Here's a review of The Goon #1 I did for Mailordercomics:
Who is the Goon, you ask? Well, everything you need to know about him is contained within the pages of this comic. Basically, he's a big bruiser who fights monsters. Oh, sure, he's got an origin story and everything (beautifully rendered in sketchy sepia tones), but you don't really need to worry about that. All you really need to know is that the Goon is a big guy. And he fights monsters. Zombies, to be particular (or "Slack Jaws" as they're referred to in the story). Oh, and cannibal hoboes. How do the spontaneously-combusting orangutans fit into this story? Ah, heck, just go buy this book. If you like goofy humor mixed with not-so-serious horror, this is the book for you.The Goon also made Entertainment Weekly's "Must List" back in July, and the first issue received an A from one of EW's reviewers.
I had a lot of fun reading this book. The story is simple, drawing you right in, but it's all the little side details that enrich the comic. Details like the aforementioned orangutans. And the hobo leader, who bears a striking resemblance to a famous folk musician. Even the legal copy on the inside front cover is worth reading. And make sure to stick around for the final page, which contains testimonials by several noted "Comic Icons." Writer/artist Eric Powell is adept at both writing genuinely funny lines and illustrating humorous scenes. And he does the colors for the book as well, although I'm not sure if the colors were truly "funny," so I don't think I can pronounce Powell a true comedic "triple threat."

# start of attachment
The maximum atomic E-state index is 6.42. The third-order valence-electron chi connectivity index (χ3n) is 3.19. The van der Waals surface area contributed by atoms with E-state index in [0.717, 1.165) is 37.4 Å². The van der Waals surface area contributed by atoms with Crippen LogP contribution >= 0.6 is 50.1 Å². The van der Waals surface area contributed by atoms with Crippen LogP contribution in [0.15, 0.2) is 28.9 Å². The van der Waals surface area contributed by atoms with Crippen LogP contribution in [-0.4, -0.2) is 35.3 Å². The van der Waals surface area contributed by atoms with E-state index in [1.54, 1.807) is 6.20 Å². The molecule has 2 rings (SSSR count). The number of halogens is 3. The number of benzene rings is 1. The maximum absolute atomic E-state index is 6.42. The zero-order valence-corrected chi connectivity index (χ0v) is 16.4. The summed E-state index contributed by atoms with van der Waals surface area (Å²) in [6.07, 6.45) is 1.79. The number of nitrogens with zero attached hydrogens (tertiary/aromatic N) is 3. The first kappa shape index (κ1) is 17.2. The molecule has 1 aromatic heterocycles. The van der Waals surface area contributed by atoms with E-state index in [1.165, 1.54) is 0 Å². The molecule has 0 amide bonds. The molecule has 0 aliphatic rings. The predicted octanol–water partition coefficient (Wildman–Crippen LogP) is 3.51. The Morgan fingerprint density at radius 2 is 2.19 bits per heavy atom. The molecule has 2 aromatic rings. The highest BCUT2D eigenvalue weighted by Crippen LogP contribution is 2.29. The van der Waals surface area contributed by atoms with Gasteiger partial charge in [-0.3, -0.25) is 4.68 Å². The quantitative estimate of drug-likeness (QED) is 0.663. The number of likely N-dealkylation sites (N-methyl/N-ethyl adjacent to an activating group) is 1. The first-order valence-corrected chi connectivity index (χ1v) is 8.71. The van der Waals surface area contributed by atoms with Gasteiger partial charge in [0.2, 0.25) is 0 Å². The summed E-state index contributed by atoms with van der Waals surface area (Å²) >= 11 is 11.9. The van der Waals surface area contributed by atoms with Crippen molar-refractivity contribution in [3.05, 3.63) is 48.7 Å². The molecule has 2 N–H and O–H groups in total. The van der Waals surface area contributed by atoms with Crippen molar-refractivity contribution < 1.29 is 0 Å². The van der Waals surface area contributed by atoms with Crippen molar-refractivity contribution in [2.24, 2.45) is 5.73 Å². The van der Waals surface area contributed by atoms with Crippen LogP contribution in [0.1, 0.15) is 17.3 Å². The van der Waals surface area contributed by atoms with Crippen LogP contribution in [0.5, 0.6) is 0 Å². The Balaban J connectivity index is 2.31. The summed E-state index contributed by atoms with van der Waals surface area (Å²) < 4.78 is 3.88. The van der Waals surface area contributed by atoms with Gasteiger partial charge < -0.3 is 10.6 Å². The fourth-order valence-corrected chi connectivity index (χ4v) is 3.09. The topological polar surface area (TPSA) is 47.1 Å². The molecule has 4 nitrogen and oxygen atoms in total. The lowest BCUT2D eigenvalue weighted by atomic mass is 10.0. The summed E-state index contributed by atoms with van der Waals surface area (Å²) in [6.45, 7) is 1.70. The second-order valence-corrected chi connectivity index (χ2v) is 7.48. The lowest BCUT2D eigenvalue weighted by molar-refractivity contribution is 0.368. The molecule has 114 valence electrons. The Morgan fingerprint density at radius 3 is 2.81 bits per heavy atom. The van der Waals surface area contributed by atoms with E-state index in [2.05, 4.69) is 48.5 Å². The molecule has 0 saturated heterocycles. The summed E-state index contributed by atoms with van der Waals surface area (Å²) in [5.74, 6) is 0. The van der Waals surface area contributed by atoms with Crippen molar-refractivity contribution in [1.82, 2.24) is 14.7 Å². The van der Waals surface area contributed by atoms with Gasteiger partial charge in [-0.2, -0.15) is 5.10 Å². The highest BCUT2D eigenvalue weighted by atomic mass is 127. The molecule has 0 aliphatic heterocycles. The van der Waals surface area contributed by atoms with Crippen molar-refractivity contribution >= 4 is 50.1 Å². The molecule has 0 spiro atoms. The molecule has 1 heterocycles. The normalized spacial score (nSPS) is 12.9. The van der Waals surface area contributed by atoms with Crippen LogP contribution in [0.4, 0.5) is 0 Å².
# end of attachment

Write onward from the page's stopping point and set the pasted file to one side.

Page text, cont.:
Trying to place this book on a continuum for the purposes of issuing one of those "if you liked X, you might also enjoy Y"-type recommendations is tough. The Goon reminded me a lot of similar "funny horror books" I've enjoyed recently (such as Steven Weissman's "Yikes" books and Richard Sala's Peculia), although Goon is definitely done in a style more familiar to mainstream readers. The book design, layouts, and art are all more like a traditional superhero comic than the other books mentioned. Goon is also reminiscent of Alan Moore's humor work, such as "The Bojeffries Saga" or the strips in Tomorrow Stories (although comic icon "Alan Moore" does appear at the end of the book to disparage Powell's grasp of the English language, in a nice bit of self-deprecation on Powell's part). If you've enjoyed any of these books, chances are you'll get plenty of amusement out of The Goon.